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Kimumwe argues that he satisfied his burden of showing a well-founded fear of future persecution, based largely on past persecution in Zimbabwe. See 8 C.F.R. § 208.13(b)(1). He contends that he is a homosexual, and that his expulsion from secondary school in 1995 and his arrest and detention in 1998 while attending the College of Bulawayo are evidence of past persecution based on his membership in a particular social group. The IJ concluded, however, that the actions of Zimbabwean authorities in these instances were not based on Kimumwe's sexual orientation, but rather on Kimumwe's involvement in prohibited sexual conduct.


As to the secondary school, there was evidence in the record that Kimumwe, at age 12, "lured" a student into sexual activity, and was expelled from the school on that basis. Kimumwe testified that it was a violation of school policy for students to have sex with each other, that he would have been expelled for having sex with either a boy or a girl because "it was illegal to have sex," and that he admitted at the time to luring another boy, who was not gay, into having sexual intercourse. (R. 153-54). Expulsion of a boy from school under these circumstances does not support, much less compel, a finding of persecution on the basis of homosexual status.


Kimumwe testified that while attending college, he fell in love with a 16-year-old boy who "had love for girls" and was not gay, but Kimumwe thought he "could change him," and could make him interested in homosexual sex. (R. 155). Kimumwe admitted that "one time I got him drunk in my room and slept with him," stating that "he drank my drinks and he got drunk so... I was responsible for that." (R. 155-56). The next day, the other student said that Kimumwe "had done something wrong to him" by engaging in sexual activity, and reported the incident to school officials. (R. 157). Kimumwe was arrested, and he testified inconsistently about the circumstances, saying at one point that the police said "it's illegal to be gay in public," but on further examination stating that they "they didn't tell me why they were taking me." (R. 158-59). After a bribe resulted in Kimumwe's release, police gave him a letter stating that he had been charged with sodomy and sexual assault, but was released due to a lack of evidence. (R. 160). Again, we believe a reasonable adjudicator could conclude that the government's action in this instance was based not on Kimumwe's homosexual status, but on allegations of sexual misconduct, even assuming that the sanction was extreme enough to constitute "persecution" and that homosexual status is a "particular social group" for purposes of the governing statute. See Molathwa v. Ashcroft, 390 F.3d 551, 554 (8th Cir.2004).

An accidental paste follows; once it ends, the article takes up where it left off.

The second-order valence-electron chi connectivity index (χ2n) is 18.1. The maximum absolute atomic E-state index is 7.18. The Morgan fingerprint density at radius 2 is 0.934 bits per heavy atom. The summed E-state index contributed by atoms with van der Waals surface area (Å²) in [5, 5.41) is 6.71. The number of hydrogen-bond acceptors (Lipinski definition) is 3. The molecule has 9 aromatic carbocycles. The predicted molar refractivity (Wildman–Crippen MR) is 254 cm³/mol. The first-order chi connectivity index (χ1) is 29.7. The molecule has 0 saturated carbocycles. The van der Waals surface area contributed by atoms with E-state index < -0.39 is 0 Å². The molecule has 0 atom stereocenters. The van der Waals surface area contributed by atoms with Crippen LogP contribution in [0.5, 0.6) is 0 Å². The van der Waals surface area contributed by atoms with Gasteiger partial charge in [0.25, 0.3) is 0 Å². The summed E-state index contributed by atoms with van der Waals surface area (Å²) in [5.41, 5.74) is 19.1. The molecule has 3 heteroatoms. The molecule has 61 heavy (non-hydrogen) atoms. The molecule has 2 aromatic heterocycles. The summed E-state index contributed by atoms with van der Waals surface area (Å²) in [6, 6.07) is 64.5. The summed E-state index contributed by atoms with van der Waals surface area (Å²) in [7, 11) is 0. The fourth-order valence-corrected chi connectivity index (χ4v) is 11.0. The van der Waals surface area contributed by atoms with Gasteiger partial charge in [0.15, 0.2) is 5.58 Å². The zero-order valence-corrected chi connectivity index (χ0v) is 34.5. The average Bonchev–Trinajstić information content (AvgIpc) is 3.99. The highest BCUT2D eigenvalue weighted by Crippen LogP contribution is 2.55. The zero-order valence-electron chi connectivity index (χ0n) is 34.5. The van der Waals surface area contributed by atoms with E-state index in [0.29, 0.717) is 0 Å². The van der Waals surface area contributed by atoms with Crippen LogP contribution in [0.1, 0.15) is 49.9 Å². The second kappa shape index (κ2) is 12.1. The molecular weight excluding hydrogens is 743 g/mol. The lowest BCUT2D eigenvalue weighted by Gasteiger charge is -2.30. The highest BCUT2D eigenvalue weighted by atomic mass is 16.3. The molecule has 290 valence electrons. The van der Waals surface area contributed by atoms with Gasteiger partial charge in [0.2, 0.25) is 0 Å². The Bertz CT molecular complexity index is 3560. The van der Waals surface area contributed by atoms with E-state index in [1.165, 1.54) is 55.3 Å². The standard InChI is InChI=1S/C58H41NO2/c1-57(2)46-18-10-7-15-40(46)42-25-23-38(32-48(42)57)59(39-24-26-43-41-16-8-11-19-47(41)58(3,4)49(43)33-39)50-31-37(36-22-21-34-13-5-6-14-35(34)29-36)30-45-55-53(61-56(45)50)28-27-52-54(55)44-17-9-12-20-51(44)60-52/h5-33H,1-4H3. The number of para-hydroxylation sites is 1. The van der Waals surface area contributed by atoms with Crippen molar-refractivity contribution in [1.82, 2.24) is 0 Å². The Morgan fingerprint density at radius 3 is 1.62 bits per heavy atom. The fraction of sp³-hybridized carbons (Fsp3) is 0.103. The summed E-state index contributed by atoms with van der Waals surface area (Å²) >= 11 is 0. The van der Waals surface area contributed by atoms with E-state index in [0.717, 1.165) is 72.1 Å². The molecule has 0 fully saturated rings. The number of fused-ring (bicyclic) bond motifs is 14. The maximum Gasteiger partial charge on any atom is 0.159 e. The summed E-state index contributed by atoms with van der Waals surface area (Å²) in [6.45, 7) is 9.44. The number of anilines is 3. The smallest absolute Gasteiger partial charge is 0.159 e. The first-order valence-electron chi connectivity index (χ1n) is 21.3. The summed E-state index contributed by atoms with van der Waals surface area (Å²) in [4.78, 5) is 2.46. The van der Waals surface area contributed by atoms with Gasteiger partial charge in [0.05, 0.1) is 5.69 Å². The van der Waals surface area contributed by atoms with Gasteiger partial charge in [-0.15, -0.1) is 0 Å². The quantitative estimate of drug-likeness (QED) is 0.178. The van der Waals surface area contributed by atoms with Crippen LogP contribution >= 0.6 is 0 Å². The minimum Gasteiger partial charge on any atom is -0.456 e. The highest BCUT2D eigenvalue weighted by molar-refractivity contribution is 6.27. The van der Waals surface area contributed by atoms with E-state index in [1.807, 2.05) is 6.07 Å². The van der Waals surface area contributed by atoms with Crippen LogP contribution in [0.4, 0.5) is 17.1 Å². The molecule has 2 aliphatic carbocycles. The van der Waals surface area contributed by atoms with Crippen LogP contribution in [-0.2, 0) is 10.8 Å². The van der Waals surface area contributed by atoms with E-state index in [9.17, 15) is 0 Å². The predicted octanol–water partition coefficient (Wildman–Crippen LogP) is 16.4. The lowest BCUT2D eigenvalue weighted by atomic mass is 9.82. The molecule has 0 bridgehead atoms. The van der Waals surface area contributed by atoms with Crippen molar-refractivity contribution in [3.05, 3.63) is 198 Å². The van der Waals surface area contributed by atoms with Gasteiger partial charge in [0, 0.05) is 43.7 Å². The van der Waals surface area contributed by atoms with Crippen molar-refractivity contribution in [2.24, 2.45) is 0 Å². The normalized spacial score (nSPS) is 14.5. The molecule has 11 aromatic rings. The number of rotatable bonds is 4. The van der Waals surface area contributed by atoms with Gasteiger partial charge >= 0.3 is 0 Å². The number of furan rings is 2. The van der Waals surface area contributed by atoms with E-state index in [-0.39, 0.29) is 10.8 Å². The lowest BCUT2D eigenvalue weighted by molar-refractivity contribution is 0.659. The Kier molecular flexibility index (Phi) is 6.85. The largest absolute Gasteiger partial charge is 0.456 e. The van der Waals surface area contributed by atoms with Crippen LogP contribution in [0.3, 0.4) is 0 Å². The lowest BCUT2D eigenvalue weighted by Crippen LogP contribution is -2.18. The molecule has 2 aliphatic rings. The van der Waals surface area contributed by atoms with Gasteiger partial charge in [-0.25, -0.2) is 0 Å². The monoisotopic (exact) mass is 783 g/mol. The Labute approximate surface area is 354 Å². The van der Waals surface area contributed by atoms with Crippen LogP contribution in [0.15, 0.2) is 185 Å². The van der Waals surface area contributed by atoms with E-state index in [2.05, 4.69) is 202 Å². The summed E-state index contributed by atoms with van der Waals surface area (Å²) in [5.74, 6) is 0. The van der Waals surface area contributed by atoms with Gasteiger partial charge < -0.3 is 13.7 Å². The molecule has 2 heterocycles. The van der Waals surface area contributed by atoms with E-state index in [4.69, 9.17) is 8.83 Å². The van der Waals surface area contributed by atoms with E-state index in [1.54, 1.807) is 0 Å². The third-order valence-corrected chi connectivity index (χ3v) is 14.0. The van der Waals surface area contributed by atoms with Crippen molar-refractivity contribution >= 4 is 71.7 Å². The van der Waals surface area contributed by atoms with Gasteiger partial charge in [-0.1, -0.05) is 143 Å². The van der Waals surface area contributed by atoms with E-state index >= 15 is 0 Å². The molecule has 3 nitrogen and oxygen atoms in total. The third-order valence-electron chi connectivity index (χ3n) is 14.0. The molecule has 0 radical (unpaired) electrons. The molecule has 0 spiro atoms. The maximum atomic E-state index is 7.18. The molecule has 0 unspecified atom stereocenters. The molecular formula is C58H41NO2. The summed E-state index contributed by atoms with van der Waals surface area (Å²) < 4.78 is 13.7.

Kimumwe also testified that on various occasions while in Zimbabwe, local authorities harassed him by chasing him and making disparaging remarks, neighbors spat on him, kicked him, and threw stones at him, and that on one occasion, he was beaten by villagers and shocked with an electric wire while on his way to visit a friend. Harassment by local authorities of the sort described, however, does not rise to the level of persecution. See Salkeld, 420 F.3d at 808-09. Actions by private parties are not attributable to the government, absent a showing that the harm is inflicted by persons that the government is unwilling or unable to control, see Valioukevitch v. INS, 251 F.3d 747, 749 (8th Cir.2001), and we conclude that the IJ reasonably declined to find on this record that the incidents involving neighbors and villagers described by Kimumwe amounted to persecution by official authorities.


Kimumwe also asserts that he has a well-founded fear of future persecution because of the announced hostility of the Zimbabwean government to homosexuality. As the IJ observed, however, Kimumwe's only encounter with police occurred when he was accused of coercing another student to participate in sexual activity, and the police eventually provided him with a document that assisted in avoiding future harassment by local authorities. Although the government has stated its disapproval of homosexuality and espoused harsh anti-homosexual rhetoric, "persecution is an extreme concept," typically requiring the infliction or threat of death, torture, or injury to one's person or freedom, Salkeld, 420 F.3d at 808-09, and the evidence here did not compel a finding that a homosexual returned to Zimbabwe has a well-founded fear that he would be subjected to such serious mistreatment. While the State Department's Country Report on Human Rights Practices for 2001 noted "numerous, serious abuses" by the government, it did so in the context of a government-sanctioned campaign that targeted political opposition, not persons of homosexual status. (R. 215). Thus, assuming that Kimumwe is a member of a "particular social group," the IJ reasonably concluded that he did not have a well-founded fear of persecution on that basis.


Because Kimumwe failed to satisfy the burden of proof on his asylum claim, his claims for withholding of removal and for protection under the CAT (which is also based on his asserted homosexual status) fail as well. Regalado-Garcia v. INS, 305 F.3d 784, 788 (8th Cir.2002); Samedov v. Gonzales, 422 F.3d 704, 708 (8th Cir.2005). We decline to consider Kimumwe's contentions that he was denied due process in the hearing before the Immigration Judge, because he failed to present those issues in an appeal to the BIA. 8 U.S.C. § 1252(d)(1); Etchu-Njang v. Gonzales, 403 F.3d 577, 583-84 (8th Cir.2005).


The petition for review is denied.